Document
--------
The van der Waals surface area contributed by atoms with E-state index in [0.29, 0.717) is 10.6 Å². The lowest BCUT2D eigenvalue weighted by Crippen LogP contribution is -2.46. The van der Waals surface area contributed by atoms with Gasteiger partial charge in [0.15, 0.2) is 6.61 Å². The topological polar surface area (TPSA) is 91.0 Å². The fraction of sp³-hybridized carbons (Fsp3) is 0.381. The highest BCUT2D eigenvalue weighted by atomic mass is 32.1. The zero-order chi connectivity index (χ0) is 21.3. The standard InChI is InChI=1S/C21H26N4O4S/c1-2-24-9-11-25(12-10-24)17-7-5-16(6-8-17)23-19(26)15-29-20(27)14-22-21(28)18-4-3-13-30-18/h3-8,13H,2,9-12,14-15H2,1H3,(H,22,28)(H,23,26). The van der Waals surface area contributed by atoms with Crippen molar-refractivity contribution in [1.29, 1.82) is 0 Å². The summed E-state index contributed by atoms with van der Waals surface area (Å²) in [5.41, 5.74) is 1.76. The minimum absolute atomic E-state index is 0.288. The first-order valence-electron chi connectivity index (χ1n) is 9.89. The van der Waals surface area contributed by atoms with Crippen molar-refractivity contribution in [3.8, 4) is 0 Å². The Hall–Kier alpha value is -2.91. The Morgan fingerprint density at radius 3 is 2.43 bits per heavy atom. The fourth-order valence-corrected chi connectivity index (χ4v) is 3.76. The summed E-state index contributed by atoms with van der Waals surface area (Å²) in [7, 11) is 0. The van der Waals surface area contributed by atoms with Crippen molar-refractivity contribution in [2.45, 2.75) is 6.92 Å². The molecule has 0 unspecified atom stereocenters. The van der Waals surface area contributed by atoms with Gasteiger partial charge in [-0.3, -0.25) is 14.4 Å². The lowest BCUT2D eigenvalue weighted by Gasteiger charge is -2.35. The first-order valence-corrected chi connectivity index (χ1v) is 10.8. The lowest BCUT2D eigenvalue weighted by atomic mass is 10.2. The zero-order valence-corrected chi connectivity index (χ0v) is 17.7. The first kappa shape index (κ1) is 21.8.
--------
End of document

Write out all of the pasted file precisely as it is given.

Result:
The van der Waals surface area contributed by atoms with E-state index in [0.29, 0.717) is 10.6 Å². The lowest BCUT2D eigenvalue weighted by Crippen LogP contribution is -2.46. The van der Waals surface area contributed by atoms with Gasteiger partial charge in [0.15, 0.2) is 6.61 Å². The topological polar surface area (TPSA) is 91.0 Å². The fraction of sp³-hybridized carbons (Fsp3) is 0.381. The highest BCUT2D eigenvalue weighted by atomic mass is 32.1. The zero-order chi connectivity index (χ0) is 21.3. The standard InChI is InChI=1S/C21H26N4O4S/c1-2-24-9-11-25(12-10-24)17-7-5-16(6-8-17)23-19(26)15-29-20(27)14-22-21(28)18-4-3-13-30-18/h3-8,13H,2,9-12,14-15H2,1H3,(H,22,28)(H,23,26). The van der Waals surface area contributed by atoms with Crippen molar-refractivity contribution in [1.29, 1.82) is 0 Å². The summed E-state index contributed by atoms with van der Waals surface area (Å²) in [5.41, 5.74) is 1.76. The minimum absolute atomic E-state index is 0.288. The first-order valence-electron chi connectivity index (χ1n) is 9.89. The van der Waals surface area contributed by atoms with Crippen molar-refractivity contribution in [3.8, 4) is 0 Å². The Hall–Kier alpha value is -2.91. The Morgan fingerprint density at radius 3 is 2.43 bits per heavy atom. The fourth-order valence-corrected chi connectivity index (χ4v) is 3.76. The summed E-state index contributed by atoms with van der Waals surface area (Å²) in [7, 11) is 0. The van der Waals surface area contributed by atoms with Crippen molar-refractivity contribution in [2.45, 2.75) is 6.92 Å². The molecule has 0 unspecified atom stereocenters. The van der Waals surface area contributed by atoms with Gasteiger partial charge in [-0.3, -0.25) is 14.4 Å². The lowest BCUT2D eigenvalue weighted by Gasteiger charge is -2.35. The first-order valence-corrected chi connectivity index (χ1v) is 10.8. The lowest BCUT2D eigenvalue weighted by atomic mass is 10.2. The zero-order valence-corrected chi connectivity index (χ0v) is 17.7. The first kappa shape index (κ1) is 21.8.